WHAT DO YOU DO WHEN CITIZENS FEEL THEY have a mandate that isn’t respected by the political powers that be? Well, in Hong Kong, inhabitants turned out by the tens of thousands to claim what they feel is rightfully theirs.
Admittedly, the coverage filling the airwaves this week of the massive protests filling the streets of that city reminds us that the issues are complex. But at the bottom of it all lies one basic provocation. Hong Kong belongs to China, but prior to its return to Chinese sovereignty in 1997, citizens pressured their leaders into negotiating the “Basic Law” – a constitution that would govern the city of some 7.2 million people, guaranteeing freedom of speech, assembly, religion, and freedom of the press. The Basic Law had to be respected if the city was to return to China after 150 years of British rule.
This unique arrangement was dubbed, “One country, two systems.” Sadly, the national Chinese government has opted to respect the former at the expense of the latter. The Basic Law states that the city’s top political leader should be chosen “by universal suffrage upon nomination by a broadly representative nominating committee in accordance with democratic procedures.” Eventually it would morph into one person, one vote.
It has been suspected for some time that the national government would muckrake, and so, for almost a year, a group of democratic activists, including university professors, average citizens, Christian evangelicals, lawmakers from the Legislative Council, and students warned the national government that if the earlier terms were not respected that they would engage in nonviolent protests in the heart of the city’s financial sector. They frequently cite Reverend Martin Luther King Jr. as a model for their actions. The Chinese government ignored them and the result is now obvious on our television screen and in the media. The activists followed through on their word; the national government didn’t.
In real terms, Hong Kong doesn’t yet have a mayor. The first one is to be elected in 2017 and is meant to be the people’s representative, not the national government’s. The city is presently run by a group of people, government appointees, who are supposed to respect the Basic Law but who are instead swearing fealty to the national government. Taken together, they are supposed to function as a mayor as would. Deciding to ignore the will of the people in favour of a senior level of government has resulted in approximately 100,000 demonstrators moving through the city’s core. The moment they decided to endorse China’s plan to control the 2017 election for mayor they were in big trouble – vigilant democracy has been aroused.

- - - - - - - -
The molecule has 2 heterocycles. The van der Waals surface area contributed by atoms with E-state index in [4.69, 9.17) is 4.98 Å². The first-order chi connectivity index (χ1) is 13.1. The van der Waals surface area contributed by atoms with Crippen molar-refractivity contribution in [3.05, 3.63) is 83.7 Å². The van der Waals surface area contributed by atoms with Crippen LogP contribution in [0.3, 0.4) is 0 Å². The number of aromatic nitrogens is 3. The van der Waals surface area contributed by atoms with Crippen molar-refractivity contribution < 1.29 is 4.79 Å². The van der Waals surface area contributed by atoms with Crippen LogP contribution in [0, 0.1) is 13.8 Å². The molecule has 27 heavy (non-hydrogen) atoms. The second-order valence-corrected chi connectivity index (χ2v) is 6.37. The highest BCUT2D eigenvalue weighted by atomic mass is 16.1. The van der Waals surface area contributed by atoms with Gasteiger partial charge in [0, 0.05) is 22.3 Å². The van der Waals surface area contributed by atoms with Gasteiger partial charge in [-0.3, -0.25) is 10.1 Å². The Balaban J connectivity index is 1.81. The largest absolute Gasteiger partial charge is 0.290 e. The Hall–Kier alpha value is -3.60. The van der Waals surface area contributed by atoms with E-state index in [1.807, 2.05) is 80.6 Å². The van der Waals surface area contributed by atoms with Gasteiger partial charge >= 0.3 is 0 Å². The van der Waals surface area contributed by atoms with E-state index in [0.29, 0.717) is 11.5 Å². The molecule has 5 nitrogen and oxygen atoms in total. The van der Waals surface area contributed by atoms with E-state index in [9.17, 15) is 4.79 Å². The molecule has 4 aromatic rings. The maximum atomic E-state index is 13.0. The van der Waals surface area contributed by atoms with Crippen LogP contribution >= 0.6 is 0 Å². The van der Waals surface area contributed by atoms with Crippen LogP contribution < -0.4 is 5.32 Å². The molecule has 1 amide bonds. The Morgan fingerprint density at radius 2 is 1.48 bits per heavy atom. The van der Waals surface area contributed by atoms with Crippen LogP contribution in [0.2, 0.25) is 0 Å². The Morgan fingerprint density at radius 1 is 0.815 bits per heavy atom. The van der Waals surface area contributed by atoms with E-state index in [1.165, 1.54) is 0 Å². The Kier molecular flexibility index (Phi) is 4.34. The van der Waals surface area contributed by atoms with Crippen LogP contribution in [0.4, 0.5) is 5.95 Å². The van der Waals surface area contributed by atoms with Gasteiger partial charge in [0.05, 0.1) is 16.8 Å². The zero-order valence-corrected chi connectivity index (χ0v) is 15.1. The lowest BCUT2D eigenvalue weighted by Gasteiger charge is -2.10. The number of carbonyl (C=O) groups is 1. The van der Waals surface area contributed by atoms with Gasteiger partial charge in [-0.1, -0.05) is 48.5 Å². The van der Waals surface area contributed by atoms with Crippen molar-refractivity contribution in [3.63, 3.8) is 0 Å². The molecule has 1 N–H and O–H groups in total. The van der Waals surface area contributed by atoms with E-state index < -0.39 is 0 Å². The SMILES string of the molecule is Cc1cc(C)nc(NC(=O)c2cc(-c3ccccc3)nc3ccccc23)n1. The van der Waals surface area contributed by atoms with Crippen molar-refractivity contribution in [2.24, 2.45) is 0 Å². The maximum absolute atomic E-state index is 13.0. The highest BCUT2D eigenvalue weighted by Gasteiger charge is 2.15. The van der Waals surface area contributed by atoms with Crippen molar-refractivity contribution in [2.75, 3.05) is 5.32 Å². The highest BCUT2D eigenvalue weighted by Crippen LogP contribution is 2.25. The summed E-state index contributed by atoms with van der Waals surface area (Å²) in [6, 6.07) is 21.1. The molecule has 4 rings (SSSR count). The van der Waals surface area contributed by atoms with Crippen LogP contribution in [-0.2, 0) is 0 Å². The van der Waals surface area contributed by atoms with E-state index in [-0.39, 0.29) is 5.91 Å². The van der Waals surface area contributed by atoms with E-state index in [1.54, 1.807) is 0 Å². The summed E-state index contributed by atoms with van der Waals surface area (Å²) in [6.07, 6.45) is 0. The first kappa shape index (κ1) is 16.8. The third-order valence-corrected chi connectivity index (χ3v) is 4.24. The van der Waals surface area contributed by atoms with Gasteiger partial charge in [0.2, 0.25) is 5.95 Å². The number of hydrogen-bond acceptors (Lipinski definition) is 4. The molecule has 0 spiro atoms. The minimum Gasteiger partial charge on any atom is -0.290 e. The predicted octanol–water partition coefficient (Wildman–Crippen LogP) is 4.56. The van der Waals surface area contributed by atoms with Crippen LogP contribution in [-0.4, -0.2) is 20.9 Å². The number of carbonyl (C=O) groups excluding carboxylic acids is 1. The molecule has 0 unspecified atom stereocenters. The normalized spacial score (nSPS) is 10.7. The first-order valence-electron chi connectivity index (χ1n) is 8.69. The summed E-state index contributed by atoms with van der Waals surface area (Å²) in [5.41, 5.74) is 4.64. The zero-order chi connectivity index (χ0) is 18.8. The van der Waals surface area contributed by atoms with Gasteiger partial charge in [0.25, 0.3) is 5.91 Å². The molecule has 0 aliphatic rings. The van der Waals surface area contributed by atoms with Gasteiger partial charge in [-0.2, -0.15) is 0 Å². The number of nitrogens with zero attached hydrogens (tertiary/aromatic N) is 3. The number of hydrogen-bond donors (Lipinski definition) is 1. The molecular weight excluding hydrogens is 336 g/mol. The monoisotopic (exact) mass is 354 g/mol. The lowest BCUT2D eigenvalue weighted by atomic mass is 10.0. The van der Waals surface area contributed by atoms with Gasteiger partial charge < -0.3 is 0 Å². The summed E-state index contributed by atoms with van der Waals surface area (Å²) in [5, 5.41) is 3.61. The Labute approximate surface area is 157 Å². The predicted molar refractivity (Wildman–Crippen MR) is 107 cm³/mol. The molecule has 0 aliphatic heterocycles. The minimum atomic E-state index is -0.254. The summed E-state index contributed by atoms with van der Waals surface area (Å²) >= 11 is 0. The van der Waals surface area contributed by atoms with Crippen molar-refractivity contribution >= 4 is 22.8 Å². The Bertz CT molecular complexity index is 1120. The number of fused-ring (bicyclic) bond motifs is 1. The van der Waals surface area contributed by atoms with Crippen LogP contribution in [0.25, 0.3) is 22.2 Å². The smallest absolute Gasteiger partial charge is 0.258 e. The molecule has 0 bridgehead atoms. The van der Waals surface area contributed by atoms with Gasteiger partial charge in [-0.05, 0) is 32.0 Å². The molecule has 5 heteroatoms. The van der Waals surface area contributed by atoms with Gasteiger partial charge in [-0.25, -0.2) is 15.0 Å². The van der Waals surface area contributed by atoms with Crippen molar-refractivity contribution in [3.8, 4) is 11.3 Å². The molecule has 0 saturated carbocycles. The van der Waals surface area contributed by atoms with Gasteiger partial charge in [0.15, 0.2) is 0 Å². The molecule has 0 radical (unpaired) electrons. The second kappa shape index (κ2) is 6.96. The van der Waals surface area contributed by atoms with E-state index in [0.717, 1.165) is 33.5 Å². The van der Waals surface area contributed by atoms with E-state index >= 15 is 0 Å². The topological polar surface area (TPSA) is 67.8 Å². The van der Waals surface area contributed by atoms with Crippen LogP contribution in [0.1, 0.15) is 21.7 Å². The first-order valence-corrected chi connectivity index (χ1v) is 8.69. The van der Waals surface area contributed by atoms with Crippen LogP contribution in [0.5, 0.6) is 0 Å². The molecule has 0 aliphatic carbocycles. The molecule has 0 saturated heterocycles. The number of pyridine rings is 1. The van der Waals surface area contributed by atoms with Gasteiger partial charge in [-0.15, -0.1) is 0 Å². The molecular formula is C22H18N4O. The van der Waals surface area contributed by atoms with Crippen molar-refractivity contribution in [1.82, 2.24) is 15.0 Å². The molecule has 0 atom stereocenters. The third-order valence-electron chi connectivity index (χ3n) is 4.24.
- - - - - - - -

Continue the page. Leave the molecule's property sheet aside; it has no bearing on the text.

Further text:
Nobody knows how this all will end, but it’s a growing example of how cities and their citizens are rising up to claim their own fate. By failing to side with the people who helped to draft the Basic Law, the managing committee unleashed a democratic spirit revealing that earlier attempts at engagement had empowered citizens rather than having them return to docility.
We would be misinformed if we equated this merely to the complexity of the Chinese situation. In reality, cities around the world are wrestling with the “one country, two systems” approach. Senior levels of government are growing increasingly remote from where average citizens live and yet continue to hold a power over municipalities that hardly reflects the social, economic or intellectual potential they contain. We have covered this subject numerous times in posts over the last two years. Senior levels of government must move more quickly towards granting more power to cities, especially since federal and provincial governments can easily pass on costs without commensurate responsibility.
Anybody running for mayor in a country like Canada should reflect on the present Hong Kong situation, where promises were made that were not kept, and citizens were empowered who refused to go back in the box. It was often the case that bad mayors equaled dysfunctional communities. Today the trend is changing, as citizens themselves demand better and organize themselves in ways that can directly confront their key elected officials. This is democracy we’re talking about, not a business, educational centre, or non-profit, but a living, moving organism that is supposed to reflect and protect the will of average citizens. Deny that reality if you will, but, as Hong Kong reminds us, a citizen judgment is coming and will not rest until it is respected.